What role do marketers really play in sales? And I mean directly in sales. The answer to this question is actually quite different for each company. Some marketers go about executing campaigns with no particular concern for the outcome of their marketing tactics on eventual revenue. It's hard to believe this situation still exists, but we've seen it time and time again.
The reality is that most often marketing is motivated not by sales but by the number of leads or "clicks" it generates. Conversely, sales is driven solely by the numbers, how many sales close and how much revenue is generated. Thus, a large gap exists between marketing and sales organizations.
This gap is where the real difficulty lies. It has grown and will continue to grow as selling and buying patterns have changed. The Internet especially has made it difficult for companies to accurately identify what is a true lead versus a simple inquiry. For instance, today's buyers are using the Internet very early in the buying process. They visit Web sites and download resources, but the vast majority of them aren't yet ready to talk with a salesperson. Approaching them too soon can be annoying to the buyer and a waste of valuable sales time. Bottom line, in the Internet age, a simple "click" on an email or Web site rarely translates to an instant, sales-ready lead.
Marketers must start to take on additional responsibilities to help facilitate more quality leads sent to sales. With the limited ability of most companies to throw money into lead generation or throw money into more sales reps, the cost of the marketing and sales misalignment is greater now than ever before.
It's time for marketing's role to evolve. This role must include more than just outbound lead generation. It must also include the entire lead lifecycle. Marketing has to start taking responsibility for moving "sales-ready" leads to sales, instead of simply handing over cold inquiries.
How can marketing evolve into this new mindset? In order for marketers to track and drive leads through the life cycle, they must be equipped with the tools and visibility to allow them to deliver their objectives. They must also be assured that both sales and company management understand that in this new role, they could be delivering potentially fewer, but significantly better quality leads with better sales intelligence. In order to achieve this, they must consider what the lead life cycle or lead management process should be at their company and not what it has been, but what it should be. Many companies we speak with have fallen into a process. It's a legacy process that just simply evolved. No one sat down and mapped out the lead life cycle or lead management process in their company. Marketers need to identify areas where their process can be improved. Things to consider include their specific product and services buy cycle, their prospects, and their organization.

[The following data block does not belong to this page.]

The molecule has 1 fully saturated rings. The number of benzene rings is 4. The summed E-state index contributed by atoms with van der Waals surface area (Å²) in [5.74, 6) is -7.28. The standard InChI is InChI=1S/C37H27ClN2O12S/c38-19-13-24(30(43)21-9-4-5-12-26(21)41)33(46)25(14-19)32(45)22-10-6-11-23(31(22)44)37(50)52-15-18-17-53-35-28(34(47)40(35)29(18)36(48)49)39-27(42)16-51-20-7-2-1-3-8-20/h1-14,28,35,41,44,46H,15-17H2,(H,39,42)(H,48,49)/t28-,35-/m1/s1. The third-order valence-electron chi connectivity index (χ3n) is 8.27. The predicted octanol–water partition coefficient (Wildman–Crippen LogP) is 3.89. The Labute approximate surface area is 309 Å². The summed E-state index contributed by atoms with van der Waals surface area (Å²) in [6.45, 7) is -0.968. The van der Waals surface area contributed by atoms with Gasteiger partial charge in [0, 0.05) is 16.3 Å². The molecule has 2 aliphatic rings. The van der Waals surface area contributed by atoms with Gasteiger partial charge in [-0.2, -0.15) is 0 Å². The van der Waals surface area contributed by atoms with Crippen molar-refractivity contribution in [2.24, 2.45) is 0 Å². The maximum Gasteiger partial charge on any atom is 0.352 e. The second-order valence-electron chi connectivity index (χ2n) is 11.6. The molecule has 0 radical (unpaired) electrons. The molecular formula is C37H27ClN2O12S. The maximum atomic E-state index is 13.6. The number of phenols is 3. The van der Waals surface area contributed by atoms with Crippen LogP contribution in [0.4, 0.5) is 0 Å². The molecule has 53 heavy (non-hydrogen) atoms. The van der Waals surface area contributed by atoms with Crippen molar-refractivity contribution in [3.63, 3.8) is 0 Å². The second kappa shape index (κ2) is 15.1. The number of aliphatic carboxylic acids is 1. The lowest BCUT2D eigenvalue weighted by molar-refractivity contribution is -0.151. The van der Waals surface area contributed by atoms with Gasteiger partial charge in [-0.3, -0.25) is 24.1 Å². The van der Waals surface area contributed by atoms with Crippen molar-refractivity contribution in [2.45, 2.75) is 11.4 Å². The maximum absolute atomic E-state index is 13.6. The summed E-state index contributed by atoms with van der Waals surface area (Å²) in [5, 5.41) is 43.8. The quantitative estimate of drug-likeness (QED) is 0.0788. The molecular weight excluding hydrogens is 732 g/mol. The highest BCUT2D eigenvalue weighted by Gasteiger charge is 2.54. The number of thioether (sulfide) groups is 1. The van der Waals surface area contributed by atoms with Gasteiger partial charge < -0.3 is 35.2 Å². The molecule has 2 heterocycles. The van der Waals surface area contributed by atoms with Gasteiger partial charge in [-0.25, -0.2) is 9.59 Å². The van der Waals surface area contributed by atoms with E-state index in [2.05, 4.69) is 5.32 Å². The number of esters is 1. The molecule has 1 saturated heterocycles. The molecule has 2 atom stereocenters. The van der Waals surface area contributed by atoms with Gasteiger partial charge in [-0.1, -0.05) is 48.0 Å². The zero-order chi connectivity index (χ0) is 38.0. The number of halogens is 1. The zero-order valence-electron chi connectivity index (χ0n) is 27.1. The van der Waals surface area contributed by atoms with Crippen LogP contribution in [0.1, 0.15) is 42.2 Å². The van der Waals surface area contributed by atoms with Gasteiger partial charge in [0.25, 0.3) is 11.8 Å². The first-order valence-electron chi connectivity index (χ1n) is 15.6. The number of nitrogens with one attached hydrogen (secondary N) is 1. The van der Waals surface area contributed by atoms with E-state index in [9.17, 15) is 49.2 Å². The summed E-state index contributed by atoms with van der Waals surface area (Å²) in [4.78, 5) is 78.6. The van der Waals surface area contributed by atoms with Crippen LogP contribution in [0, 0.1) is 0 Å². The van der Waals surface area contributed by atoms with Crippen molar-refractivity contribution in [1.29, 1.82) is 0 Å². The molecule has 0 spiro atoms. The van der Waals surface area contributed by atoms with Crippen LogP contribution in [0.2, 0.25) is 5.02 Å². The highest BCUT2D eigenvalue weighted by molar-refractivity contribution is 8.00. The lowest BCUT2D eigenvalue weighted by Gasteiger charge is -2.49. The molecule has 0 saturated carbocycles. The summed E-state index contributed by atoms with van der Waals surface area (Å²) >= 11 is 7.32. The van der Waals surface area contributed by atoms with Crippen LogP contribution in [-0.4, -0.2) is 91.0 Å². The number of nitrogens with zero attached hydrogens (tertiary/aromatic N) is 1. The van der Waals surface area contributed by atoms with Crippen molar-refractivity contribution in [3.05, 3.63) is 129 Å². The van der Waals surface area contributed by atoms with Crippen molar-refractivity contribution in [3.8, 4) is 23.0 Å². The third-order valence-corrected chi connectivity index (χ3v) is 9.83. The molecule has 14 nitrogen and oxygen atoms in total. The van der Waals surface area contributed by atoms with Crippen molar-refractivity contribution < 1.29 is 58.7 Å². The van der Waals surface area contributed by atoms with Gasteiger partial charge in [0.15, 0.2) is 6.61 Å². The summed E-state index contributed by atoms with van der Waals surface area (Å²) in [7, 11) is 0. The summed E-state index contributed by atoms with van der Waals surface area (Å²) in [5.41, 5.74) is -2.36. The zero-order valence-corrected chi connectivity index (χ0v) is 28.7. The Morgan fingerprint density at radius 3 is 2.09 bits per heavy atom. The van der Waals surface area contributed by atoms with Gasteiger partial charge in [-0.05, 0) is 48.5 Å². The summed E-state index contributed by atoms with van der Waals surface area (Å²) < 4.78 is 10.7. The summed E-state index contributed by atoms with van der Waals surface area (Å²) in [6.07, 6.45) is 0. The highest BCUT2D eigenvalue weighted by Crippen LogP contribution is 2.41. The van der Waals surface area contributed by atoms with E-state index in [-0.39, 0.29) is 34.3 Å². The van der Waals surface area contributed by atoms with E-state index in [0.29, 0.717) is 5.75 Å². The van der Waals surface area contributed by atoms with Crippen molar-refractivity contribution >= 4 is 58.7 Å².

Once marketers determine what the lead management process should be and how a lead will move through the life cycle within their company, they need to implement the tools and metrics to meet that need. Marketers must map out their needs at the campaign level: tradeshows, AdWords, email campaigns, social media, etc. Next, they must determine what they need to understand about a lead. For instance, do you want to track and understand the lead's demographic information, its behavior as it interacts with your company and materials, its answers to questions? How much of this data is reasonable to track for your target audience? How is it best to obtain that information? All of these items must be thought through and decided. How will you grow a lead into a sales-ready lead? What works for your specific audience? At the beginning much of this will be trial and error. But quickly, marketers will see patterns and trends.
Although this additional work, process, and tracking can sound complex and cumbersome, it can be done in bite-sized pieces so that it's manageable. We certainly suggest starting simple. Don't complicate the process or attempt too much all at once. Start small, implement the concepts, tracking, technology, process, metrics, etc., and measure their effectiveness. Then go back, tweak, and continue to expand.
No longer can companies continue to follow the current sales and marketing legacy processes they've had in place. We are all struggling to grow with less. That means we must refine the process we have fallen into and marketing must take a greater role in sales. And although sales organizations have refined their sales process and much attention has been drawn there, marketing must also take responsibility and expand its role to refine the lead management process. If the process is reviewed and refined properly, marketing will become better aligned with the company's sales goals, leading to greater revenue performance.
Lisa Cramer is president and cofounder of LeadLife Solutions, a provider of an on-demand lead management solution. For more information on LeadLife Solutions, call 1-800-680-6292 or email email@example.com.